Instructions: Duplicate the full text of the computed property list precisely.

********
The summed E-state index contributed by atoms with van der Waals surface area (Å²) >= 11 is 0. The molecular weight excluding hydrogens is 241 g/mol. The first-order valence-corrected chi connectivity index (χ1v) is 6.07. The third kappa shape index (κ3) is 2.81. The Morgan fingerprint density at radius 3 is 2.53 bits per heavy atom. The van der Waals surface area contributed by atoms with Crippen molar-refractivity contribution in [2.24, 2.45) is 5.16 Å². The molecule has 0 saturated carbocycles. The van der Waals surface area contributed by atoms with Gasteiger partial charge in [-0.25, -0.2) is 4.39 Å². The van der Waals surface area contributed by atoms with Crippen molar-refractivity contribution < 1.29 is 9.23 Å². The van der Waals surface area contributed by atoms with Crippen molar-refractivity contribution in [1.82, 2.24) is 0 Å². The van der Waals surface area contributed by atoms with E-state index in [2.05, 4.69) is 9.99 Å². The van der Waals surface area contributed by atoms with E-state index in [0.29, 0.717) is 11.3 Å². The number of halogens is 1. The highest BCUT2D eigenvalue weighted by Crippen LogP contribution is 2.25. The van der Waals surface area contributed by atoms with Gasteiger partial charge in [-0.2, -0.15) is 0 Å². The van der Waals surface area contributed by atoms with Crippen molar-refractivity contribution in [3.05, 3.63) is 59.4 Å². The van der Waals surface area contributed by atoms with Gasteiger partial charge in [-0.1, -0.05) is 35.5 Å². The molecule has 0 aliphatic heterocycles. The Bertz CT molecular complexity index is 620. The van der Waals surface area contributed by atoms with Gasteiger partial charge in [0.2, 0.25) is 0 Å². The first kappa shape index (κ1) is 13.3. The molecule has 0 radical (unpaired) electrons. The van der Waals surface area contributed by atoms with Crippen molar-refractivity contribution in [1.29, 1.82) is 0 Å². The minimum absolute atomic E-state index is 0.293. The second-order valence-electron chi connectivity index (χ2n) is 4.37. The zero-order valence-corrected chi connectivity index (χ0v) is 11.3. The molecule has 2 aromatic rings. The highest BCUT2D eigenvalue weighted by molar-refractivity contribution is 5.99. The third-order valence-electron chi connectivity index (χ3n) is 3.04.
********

The summed E-state index contributed by atoms with van der Waals surface area (Å²) >= 11 is 0. The molecular weight excluding hydrogens is 241 g/mol. The first-order valence-corrected chi connectivity index (χ1v) is 6.07. The third kappa shape index (κ3) is 2.81. The Morgan fingerprint density at radius 3 is 2.53 bits per heavy atom. The van der Waals surface area contributed by atoms with Crippen molar-refractivity contribution in [2.24, 2.45) is 5.16 Å². The molecule has 0 saturated carbocycles. The van der Waals surface area contributed by atoms with Gasteiger partial charge in [-0.25, -0.2) is 4.39 Å². The van der Waals surface area contributed by atoms with Crippen molar-refractivity contribution < 1.29 is 9.23 Å². The van der Waals surface area contributed by atoms with Crippen molar-refractivity contribution in [1.82, 2.24) is 0 Å². The van der Waals surface area contributed by atoms with E-state index in [2.05, 4.69) is 9.99 Å². The van der Waals surface area contributed by atoms with E-state index in [0.29, 0.717) is 11.3 Å². The number of halogens is 1. The highest BCUT2D eigenvalue weighted by Crippen LogP contribution is 2.25. The van der Waals surface area contributed by atoms with Gasteiger partial charge in [-0.2, -0.15) is 0 Å². The van der Waals surface area contributed by atoms with Crippen molar-refractivity contribution in [3.05, 3.63) is 59.4 Å². The van der Waals surface area contributed by atoms with Gasteiger partial charge in [-0.1, -0.05) is 35.5 Å². The molecule has 0 aliphatic heterocycles. The Bertz CT molecular complexity index is 620. The van der Waals surface area contributed by atoms with Gasteiger partial charge in [0.2, 0.25) is 0 Å². The first kappa shape index (κ1) is 13.3. The molecule has 0 radical (unpaired) electrons. The van der Waals surface area contributed by atoms with Crippen molar-refractivity contribution in [1.29, 1.82) is 0 Å². The minimum absolute atomic E-state index is 0.293. The second-order valence-electron chi connectivity index (χ2n) is 4.37. The zero-order valence-corrected chi connectivity index (χ0v) is 11.3. The molecule has 2 aromatic rings. The highest BCUT2D eigenvalue weighted by molar-refractivity contribution is 5.99. The third-order valence-electron chi connectivity index (χ3n) is 3.04.